Sadly Toronto After Dark has failed to do that in recent years, following similar templates of marketing, increasingly seeming unwilling to engage with not only the film industry as a whole but with the audiences that pay for the tickets and programming more and more towards ‘safe’ programming selections that are more concerned with maxing out ticket sales then challenging audiences.  Hell with a whopping SIX films screening from local filmmakers this year, you can’t help but feel like Toronto After Dark; now in it’s 14th year has turned into a festival of cast and crew screenings just so it can max out it’s ticket sales and it’s making what loyal fans it has left fit the bill while trying to stay in mindset that’s it’s still 2011-2012.

I certainly don’t doubt there are some quality films playing at Toronto After Dark this year and that you have to balance the need to crowd please and sell tickets versus challenging audiences with things that are creative and new but running the same formula into the ground and becoming predictable just doesn’t do anybody any good; filmmakers and audiences alike.

As audiences grow, exhibitors and film festivals have to as well in order to survive and you just can’t help but get the feeling that leadership at Toronto After Dark has either lost interest or lost respect for not only the art form of film, but of the people with boots on the ground who champion it 365 days a year and not just for a few nights in October as their presentation has just become so incredibly stale.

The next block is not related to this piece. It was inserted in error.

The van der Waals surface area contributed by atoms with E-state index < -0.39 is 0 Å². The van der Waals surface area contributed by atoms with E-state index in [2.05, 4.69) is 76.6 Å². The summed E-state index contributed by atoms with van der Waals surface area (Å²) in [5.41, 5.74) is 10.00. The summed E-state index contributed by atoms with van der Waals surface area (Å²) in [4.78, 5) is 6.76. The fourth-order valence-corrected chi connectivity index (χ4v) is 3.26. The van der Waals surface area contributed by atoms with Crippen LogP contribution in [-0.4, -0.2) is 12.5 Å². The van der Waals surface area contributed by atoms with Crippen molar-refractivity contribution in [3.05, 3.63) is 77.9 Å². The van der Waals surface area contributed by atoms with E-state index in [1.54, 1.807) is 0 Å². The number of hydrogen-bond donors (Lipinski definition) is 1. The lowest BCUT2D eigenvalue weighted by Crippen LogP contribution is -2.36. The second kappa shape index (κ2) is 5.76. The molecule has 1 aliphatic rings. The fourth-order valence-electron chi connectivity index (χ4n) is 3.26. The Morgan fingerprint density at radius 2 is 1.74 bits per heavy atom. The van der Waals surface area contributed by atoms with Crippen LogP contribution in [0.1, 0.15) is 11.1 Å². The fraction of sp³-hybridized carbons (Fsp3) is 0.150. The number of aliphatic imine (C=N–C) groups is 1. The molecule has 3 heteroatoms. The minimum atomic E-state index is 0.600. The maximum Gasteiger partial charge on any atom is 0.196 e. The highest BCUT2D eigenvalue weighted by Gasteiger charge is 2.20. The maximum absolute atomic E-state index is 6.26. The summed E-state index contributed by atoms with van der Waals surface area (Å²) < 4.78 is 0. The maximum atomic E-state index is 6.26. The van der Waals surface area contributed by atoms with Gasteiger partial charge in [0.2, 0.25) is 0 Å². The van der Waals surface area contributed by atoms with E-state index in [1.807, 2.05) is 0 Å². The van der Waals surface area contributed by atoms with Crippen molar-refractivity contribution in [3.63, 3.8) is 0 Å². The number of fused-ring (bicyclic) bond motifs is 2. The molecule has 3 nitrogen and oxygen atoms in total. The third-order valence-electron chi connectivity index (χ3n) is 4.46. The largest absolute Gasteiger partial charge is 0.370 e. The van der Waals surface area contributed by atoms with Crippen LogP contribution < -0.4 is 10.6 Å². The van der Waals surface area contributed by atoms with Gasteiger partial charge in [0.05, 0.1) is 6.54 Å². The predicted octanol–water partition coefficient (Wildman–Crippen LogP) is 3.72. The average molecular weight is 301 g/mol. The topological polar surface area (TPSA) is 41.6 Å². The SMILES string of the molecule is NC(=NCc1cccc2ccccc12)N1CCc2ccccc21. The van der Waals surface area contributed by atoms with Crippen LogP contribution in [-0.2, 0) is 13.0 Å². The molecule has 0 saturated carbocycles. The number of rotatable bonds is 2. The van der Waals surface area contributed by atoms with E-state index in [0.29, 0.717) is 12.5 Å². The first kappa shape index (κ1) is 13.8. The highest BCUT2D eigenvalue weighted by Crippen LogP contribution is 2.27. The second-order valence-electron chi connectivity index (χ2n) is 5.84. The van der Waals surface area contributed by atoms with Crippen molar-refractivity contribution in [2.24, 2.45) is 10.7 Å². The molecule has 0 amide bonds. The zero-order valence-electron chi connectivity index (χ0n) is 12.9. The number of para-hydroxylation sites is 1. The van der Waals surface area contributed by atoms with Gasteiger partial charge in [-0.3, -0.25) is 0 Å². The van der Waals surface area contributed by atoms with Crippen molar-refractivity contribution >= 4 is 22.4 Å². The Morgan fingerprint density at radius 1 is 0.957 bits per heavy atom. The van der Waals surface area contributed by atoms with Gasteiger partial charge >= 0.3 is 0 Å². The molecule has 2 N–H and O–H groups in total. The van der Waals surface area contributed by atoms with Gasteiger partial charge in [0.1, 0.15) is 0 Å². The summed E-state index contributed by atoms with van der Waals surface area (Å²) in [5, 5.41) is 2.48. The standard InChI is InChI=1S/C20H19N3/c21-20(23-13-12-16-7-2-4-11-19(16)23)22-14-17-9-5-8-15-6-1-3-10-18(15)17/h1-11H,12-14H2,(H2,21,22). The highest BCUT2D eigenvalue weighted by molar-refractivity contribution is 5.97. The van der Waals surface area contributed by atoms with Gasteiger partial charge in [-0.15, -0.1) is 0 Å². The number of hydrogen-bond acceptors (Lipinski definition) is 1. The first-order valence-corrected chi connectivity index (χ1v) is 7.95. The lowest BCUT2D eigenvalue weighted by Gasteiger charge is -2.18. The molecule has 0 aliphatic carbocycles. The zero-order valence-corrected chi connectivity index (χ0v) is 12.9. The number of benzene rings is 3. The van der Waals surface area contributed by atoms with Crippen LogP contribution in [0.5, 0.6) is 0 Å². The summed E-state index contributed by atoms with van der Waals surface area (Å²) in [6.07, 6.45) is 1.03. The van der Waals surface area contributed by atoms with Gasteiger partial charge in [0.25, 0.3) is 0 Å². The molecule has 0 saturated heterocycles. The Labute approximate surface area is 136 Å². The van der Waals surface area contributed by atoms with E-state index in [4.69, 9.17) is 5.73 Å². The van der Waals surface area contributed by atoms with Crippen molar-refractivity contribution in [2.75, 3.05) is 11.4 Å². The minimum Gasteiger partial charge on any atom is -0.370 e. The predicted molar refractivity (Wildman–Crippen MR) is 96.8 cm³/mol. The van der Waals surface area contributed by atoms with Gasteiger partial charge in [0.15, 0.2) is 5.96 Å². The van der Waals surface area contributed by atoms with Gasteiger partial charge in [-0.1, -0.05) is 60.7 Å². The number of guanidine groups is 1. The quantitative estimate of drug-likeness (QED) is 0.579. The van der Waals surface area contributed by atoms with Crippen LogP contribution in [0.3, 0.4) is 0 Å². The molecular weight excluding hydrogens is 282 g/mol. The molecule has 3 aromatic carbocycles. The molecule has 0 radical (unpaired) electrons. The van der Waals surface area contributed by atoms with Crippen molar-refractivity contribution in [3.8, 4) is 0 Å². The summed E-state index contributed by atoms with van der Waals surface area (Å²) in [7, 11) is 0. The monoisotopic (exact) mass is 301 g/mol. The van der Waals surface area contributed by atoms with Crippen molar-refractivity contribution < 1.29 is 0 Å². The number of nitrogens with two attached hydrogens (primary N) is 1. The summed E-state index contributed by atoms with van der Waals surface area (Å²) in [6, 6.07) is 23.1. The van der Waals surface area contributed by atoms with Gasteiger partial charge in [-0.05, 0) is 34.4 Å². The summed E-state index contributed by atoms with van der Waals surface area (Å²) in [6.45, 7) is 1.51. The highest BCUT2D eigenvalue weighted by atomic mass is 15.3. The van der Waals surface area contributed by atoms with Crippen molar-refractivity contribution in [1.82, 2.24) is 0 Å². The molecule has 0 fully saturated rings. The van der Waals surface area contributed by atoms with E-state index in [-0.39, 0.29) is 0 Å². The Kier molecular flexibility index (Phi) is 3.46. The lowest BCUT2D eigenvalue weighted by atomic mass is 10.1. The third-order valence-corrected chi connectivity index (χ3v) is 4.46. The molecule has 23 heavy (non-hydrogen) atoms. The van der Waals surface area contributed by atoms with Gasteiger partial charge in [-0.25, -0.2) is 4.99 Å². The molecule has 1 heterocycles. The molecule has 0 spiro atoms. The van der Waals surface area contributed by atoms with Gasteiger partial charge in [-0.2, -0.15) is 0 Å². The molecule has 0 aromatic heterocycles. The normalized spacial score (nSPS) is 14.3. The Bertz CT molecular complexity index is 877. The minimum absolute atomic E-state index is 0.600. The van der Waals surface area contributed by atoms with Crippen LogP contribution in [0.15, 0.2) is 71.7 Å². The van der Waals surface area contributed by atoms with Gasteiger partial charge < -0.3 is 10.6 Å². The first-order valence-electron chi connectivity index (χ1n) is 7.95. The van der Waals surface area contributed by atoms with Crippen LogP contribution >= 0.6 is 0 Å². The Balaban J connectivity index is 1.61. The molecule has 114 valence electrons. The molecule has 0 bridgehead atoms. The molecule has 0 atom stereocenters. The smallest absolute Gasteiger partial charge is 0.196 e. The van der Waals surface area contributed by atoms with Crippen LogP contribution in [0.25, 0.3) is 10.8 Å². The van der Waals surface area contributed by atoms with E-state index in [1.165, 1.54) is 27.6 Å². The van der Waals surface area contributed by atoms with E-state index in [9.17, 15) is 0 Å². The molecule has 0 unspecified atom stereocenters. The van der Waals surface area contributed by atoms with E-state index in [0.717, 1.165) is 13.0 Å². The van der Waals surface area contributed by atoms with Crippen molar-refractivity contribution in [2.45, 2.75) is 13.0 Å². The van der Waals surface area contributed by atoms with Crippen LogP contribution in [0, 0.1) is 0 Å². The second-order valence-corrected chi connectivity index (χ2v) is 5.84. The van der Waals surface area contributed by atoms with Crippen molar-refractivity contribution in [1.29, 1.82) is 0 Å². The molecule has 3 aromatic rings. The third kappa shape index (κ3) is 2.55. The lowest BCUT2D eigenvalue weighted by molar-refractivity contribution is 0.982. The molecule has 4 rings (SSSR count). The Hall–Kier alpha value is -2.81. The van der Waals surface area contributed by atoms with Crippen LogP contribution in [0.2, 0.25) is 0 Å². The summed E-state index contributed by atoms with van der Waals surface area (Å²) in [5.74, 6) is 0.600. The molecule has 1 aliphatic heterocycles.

Then if you want to catch something old but on the big screen, TIFF Bell Lightbox has gone above and beyond with their cinematheque and retrospective series this fall and at least from a personal note I love being in a city that presents as many unique cinematic screening experiences as humanly possible while smaller venues like The Royal and The Revue are doing amazing work bringing some interactive and just flat out weird movie going experiences.

Then again you could always rent (or buy) something to watch at home from video stores (yes they still exist) like the amazing crew at Bay Street Video.  Or dive into some streaming content via the myriad of services out there (of which more are coming) and take a risk, buck the streaming service algorithms and find yourself something that looks cool that you may otherwise have not given a shot to.

Of course here at In The Seats we’ll cover it all, or as much as is humanly possible because quite frankly, it’s what we love to do, but we ask you to remember one single thing.

Make sure that no matter what you’re watching, where you are watching it and how you are watching that it is giving as much love back to you as you are giving it.  In a town like Toronto that is full of options, we deserve nothing less.

This post was written by
David Voigt is a Toronto based writer with a problem and a passion for the moving image and all things cinema. Having moved from production to the critical side of the aisle for well over 10 years now at outlets like, Criticize This, Dork Shelf (Now That Shelf), to.Night Newspaper he’s been all across his city, the country and the continent in search of all the news and reviews that are fit to print from the world of cinema.